Test Using AURKA Gene Points to Bladder Cancer
Overexpression of Aurora kinase A can cause urothelial aneuploidy, gene copy number may offer disease biomarker
WEDNESDAY, Sept. 24 (HealthDay News) -- The Aurora kinase A (AURKA) gene -- which promotes progression in several tumors when overexpressed, including urothelial carcinoma -- may provide a novel biomarker for bladder cancer, according to research published in the Oct. 1 issue of the Journal of the National Cancer Institute.
Hong-Seok Park, M.D., of the University of Texas M.D. Anderson Cancer Center in Houston, and colleagues conducted in-vitro transfection studies in which urothelial cells were forced to overexpress AURKA. This overexpression induced amplification of centrosomes, chromosome missegregation and aneuploidy.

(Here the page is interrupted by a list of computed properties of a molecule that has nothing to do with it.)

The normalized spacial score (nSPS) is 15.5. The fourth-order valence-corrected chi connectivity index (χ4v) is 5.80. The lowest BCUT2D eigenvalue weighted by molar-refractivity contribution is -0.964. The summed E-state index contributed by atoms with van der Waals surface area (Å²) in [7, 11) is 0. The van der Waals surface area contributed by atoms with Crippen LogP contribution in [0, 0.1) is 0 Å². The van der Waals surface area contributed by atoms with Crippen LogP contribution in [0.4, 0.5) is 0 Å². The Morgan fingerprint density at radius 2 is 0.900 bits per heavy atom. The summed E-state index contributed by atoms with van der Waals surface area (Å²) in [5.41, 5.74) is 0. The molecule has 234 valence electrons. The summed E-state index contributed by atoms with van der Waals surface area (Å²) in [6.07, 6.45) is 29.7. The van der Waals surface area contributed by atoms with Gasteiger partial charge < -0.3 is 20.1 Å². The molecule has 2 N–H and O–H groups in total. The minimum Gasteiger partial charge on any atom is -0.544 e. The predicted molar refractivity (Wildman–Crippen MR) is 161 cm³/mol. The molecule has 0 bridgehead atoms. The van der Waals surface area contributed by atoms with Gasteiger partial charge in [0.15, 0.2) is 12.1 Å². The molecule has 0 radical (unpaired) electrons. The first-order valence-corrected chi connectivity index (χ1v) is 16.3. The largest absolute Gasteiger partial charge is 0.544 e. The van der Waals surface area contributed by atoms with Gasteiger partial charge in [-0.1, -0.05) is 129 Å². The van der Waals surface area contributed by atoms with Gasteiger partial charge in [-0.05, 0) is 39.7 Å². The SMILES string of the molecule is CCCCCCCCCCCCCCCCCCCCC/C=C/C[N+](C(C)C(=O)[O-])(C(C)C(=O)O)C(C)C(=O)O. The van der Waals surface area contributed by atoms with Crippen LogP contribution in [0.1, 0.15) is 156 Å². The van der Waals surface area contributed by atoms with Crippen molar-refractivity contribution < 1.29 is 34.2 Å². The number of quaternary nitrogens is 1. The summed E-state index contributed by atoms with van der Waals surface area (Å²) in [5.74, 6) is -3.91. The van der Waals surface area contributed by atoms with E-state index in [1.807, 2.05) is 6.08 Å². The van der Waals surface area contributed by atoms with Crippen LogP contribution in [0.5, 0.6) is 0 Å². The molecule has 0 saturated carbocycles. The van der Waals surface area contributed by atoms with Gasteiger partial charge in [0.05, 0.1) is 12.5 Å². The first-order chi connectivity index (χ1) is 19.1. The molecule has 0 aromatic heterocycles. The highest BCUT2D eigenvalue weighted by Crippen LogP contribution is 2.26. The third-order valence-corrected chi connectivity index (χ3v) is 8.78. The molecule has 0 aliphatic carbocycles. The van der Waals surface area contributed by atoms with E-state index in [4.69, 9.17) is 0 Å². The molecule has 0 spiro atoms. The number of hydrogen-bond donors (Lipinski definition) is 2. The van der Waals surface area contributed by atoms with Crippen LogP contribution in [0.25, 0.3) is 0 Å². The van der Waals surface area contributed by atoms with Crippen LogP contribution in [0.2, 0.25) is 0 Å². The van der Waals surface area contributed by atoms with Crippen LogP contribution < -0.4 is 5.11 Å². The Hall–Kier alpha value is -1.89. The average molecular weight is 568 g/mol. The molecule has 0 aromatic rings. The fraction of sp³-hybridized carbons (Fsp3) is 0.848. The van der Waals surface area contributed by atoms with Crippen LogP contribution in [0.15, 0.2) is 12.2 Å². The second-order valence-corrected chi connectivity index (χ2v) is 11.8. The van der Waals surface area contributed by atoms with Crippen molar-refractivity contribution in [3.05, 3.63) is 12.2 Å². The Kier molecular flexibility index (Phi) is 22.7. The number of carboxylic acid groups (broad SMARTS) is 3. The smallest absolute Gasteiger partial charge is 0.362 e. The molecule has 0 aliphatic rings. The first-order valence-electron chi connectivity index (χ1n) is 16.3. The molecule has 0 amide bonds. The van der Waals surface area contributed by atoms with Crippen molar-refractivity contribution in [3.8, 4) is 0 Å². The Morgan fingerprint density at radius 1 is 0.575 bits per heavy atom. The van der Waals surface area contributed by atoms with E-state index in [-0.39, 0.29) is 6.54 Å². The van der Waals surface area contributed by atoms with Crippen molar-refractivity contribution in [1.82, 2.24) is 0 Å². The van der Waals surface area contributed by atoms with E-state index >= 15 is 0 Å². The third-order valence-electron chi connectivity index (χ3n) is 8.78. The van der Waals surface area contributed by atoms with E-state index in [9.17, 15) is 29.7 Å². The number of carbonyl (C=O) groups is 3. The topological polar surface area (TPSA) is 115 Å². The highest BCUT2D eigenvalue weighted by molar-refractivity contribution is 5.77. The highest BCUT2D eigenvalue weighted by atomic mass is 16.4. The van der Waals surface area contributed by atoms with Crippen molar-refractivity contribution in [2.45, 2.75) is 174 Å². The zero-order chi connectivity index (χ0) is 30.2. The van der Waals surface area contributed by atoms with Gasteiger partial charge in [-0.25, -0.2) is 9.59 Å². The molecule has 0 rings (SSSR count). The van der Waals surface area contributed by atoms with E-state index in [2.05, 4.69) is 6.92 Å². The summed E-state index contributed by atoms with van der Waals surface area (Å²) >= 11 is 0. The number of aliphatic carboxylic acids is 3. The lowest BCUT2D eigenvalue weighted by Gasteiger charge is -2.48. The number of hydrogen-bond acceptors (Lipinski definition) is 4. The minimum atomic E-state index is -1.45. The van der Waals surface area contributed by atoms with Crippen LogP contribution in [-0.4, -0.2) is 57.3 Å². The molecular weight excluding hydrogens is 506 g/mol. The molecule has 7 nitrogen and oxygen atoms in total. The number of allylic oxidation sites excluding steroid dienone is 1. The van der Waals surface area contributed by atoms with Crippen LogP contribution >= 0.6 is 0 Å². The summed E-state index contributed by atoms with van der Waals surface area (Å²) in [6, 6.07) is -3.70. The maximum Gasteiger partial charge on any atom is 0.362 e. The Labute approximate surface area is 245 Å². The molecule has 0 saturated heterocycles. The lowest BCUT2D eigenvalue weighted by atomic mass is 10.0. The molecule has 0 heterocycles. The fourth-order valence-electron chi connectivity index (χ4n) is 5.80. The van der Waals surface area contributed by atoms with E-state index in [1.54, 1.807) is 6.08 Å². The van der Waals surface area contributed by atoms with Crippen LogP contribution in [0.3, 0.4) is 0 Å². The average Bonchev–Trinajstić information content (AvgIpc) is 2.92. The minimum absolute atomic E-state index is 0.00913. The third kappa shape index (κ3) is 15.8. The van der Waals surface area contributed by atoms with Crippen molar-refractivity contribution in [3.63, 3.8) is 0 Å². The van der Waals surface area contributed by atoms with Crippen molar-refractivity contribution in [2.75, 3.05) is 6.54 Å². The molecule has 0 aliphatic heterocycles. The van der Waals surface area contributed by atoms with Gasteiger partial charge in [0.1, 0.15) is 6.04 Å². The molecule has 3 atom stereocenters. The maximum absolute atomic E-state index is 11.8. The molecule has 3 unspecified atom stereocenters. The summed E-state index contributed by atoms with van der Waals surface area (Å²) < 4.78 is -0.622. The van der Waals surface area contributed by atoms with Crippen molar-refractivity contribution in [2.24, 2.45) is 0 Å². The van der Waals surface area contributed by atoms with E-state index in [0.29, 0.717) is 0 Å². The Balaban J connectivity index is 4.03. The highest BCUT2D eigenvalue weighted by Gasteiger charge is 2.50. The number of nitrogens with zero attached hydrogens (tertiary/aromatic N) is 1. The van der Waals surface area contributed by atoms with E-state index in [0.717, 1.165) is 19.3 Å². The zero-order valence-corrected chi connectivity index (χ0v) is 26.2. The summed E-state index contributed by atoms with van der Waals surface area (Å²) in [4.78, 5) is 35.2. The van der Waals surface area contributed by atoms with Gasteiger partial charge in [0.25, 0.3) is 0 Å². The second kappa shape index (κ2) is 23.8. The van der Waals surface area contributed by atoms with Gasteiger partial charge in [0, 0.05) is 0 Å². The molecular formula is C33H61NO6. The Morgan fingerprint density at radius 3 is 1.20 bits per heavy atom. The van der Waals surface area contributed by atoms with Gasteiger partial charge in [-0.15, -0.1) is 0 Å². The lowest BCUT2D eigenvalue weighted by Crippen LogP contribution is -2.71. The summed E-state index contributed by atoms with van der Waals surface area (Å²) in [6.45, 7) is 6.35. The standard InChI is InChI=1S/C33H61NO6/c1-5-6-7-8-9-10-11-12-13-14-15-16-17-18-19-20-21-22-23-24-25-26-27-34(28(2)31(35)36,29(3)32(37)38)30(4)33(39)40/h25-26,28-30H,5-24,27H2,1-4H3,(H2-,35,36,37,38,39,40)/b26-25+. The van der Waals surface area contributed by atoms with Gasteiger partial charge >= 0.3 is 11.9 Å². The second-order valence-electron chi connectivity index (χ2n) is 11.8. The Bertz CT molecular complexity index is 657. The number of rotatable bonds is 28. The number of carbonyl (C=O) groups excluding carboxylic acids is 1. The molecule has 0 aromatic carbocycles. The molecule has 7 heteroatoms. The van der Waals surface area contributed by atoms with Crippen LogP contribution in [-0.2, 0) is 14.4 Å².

The investigators also analyzed urine samples from 23 patients with bladder cancer and seven controls using fluorescence in situ hybridization (FISH); all 23 patients had at least low levels of AURKA gene amplification. When validating these results on samples from another 100 bladder cancer patients and 148 controls, the FISH test provided a specificity of 96.6 and sensitivity of 87 percent.
"Our findings suggest that the AURKA FISH test may be more effective than cytology in detecting bladder cancer. Since the AURKA FISH test was positive in most of the cytology-negative cases, performing both tests may improve the detection of bladder cancer. However, a negative AURKA FISH test would not necessarily rule out bladder cancer," the authors write. "Overall, our data imply that analysis of the AURKA gene copy number by FISH in urine may be a promising non-invasive test for bladder cancer."